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The Best Listserv Alternatives for Associations and Professional Networks

The Best Listserv Alternatives for Associations and Professional Networks

Listservs can be a good tool for starting a community, but many organizations outgrow the limited tech capabilities.

Your members are used to using SMS, apps, social media, and many other forms of communication. Relying on a listserv can limit your effectiveness and reach as you grow, so it is worth it to look at alternatives that can help you better serve your community members.

What are the main reasons to switch from a Listserv?

Using an email listserv may seem easy at first, but many associations have seen engagement soon suffer.  The simple technology makes it easy to communicate with your members, which is why it is a common starting point. The ubiquity and simplicity of email can make a listserv a useful communication tool that’s available to nearly everyone.

But as your community grows in complexity, accumulating a few dozen members or more, the limitations of a listserv become apparent. A listserv’s greatest strengths—its ubiquity and focus on email—can also be its weakness. Your members, especially early-career members, have modern expectations and they are used to multi-channel communication. Associations need solutions that reach every member where they are - email, web, and mobile to keep up with modern expectations.

For example, listserv members can have a tough time searching history or finding communication threads relevant to them. This makes it hard for new community members to catch up and for long-time members to make good use of shared knowledge. Listserv members suffer from information overload when forced to determine what discussions are for them and which can be ignored. When faced with these obstacles, member engagement declines significantly.

Purpose-built online community platforms, like Forj, are designed to provide a well-rounded, vibrant experience for members of associations and professional networks. When compared to listservs, there are several key differences, including:  

Organized, centralized, and relevant information. Members want one central location containing all information and resources that are relevant to them. Community managers and members can organize based on topic groups and access topic-specific historical discussions, as well as other non-email content, like documents, videos, links, and polls.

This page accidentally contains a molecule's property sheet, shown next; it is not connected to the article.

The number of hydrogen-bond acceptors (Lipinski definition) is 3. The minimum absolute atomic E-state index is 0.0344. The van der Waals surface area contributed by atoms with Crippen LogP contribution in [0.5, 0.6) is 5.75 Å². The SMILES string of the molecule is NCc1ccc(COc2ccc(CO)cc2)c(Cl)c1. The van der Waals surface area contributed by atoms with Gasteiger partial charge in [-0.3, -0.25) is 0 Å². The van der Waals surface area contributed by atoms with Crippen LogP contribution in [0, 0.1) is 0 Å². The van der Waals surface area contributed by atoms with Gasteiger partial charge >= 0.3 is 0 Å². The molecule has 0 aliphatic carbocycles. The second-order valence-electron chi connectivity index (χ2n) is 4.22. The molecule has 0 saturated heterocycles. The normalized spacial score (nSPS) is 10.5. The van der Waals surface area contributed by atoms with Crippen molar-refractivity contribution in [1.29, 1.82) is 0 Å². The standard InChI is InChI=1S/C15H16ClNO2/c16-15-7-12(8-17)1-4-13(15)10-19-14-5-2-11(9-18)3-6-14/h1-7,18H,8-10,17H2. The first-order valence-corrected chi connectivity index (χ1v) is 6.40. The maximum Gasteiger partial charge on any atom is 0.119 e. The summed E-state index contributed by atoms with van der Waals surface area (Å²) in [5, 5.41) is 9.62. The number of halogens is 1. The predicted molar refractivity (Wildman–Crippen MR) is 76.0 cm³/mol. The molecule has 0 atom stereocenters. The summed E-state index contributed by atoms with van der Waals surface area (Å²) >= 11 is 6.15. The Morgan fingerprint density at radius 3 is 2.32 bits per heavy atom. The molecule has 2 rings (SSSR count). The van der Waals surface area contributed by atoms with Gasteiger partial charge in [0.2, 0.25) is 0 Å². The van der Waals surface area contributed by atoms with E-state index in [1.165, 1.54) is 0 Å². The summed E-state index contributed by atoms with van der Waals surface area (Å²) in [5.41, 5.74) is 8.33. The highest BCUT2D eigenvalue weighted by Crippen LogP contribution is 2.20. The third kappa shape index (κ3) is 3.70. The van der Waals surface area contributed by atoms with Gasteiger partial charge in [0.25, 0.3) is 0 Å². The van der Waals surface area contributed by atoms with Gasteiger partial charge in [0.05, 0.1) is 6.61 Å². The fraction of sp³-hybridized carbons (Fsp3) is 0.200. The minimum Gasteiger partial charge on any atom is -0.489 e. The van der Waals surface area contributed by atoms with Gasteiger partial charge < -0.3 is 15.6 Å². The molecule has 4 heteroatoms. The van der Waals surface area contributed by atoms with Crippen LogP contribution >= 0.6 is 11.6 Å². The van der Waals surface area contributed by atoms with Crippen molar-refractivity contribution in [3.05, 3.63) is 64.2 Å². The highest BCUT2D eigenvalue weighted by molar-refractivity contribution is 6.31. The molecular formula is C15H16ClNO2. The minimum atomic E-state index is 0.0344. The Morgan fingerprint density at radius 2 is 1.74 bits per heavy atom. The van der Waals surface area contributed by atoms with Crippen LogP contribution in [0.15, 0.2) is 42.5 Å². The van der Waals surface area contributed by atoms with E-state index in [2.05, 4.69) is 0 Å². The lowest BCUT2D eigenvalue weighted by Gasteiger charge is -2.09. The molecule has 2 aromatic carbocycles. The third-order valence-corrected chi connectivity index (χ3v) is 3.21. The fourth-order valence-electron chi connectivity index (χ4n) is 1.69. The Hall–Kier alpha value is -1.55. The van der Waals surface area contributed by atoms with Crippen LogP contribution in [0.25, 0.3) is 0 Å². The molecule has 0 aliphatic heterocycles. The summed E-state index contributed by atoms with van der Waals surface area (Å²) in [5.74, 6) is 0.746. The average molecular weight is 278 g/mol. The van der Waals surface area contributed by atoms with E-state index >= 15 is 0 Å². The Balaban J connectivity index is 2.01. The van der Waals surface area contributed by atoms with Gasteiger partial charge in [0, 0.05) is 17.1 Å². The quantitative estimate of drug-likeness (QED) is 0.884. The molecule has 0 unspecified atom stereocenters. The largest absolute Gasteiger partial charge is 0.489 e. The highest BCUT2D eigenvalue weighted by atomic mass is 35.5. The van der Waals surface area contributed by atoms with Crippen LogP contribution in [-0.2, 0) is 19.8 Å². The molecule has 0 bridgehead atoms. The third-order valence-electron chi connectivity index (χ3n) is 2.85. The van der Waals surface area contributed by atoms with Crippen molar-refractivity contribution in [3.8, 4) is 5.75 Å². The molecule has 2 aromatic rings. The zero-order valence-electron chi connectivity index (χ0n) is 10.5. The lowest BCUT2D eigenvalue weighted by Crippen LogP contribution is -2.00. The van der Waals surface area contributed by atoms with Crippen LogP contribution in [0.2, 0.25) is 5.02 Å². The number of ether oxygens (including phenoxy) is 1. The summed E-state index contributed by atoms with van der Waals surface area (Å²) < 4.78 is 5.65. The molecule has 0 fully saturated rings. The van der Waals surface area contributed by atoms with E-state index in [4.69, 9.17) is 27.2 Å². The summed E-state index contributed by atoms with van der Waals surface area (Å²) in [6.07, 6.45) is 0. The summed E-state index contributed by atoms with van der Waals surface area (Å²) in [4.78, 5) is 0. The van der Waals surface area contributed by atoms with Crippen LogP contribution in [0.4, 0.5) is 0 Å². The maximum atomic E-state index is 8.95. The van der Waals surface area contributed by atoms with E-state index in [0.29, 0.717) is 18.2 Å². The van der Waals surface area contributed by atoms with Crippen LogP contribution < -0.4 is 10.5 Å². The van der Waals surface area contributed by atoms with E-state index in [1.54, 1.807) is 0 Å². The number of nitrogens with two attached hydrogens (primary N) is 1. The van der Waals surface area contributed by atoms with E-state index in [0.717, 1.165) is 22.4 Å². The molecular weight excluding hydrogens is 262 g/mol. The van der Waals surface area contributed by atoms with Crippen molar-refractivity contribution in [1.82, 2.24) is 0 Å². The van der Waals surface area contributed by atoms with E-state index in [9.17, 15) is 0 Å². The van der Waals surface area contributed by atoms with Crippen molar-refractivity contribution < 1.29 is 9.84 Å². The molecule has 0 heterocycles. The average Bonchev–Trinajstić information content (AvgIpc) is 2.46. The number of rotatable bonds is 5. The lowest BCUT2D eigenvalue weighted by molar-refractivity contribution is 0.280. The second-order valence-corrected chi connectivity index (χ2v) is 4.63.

Built-in analytics. In order to provide a personalized experience, it is essential to be able to target based on insights and engagement data. Built-in analytics that measure every interaction, including email responses like a listserv, allow community managers and administrators to target follow-ups according to interactions (for example, who did or did not view, click, RSVP, or vote). 

Engagement with ease. The beauty of a multi-channel platform is that it allows members to engage using their preferred method. If your members prefer email, the option remains available. They can also use SMS and the mobile interface, or they can log in from their laptops to access the platform. This flexibility gives members the flexibility to access the community when they need it the most so that they can learn in real-time, often on the job. 

Modern, reliable, and secure.  Moving to a community platform means having control of how social you want your community to be and who acts as distributed leaders. Allow members to find each other and network, start private conversations, or create their own discussion groups. You will have central access to the full mailing list, along with its history, contacts, and any historical data critical to your organization. And it's all secure, removing the risk of data loss and communication downtime that can plague listservs.

Seamlessly manage resources, events, and member directories. Customizing the data you collect is a fast way to learn more about your members, and utilizing subgroups is a great way to provide a more specific experience for your members while gathering data insights behind the scenes. Managing this in the same tool where you host resources and promote events is a clear and efficient experience for your team and your members. 

Make your brand the focal point. Your community should feel like an extension of your organization. When members engage in the community they are engaging with your brand, and building a vibrant community is an opportunity to give them a positive experience, making them more likely to renew their membership or recommend the community to others.

Make the Shift to a Modern Online Community

If your listserv is no longer meeting the needs of your growing community, it's likely time to break away from long email chains and messy online groups and move to a modern community platform that meets your members' expectations. Schedule a demo to learn how Forj can help you build a strategic approach to achieve community success.


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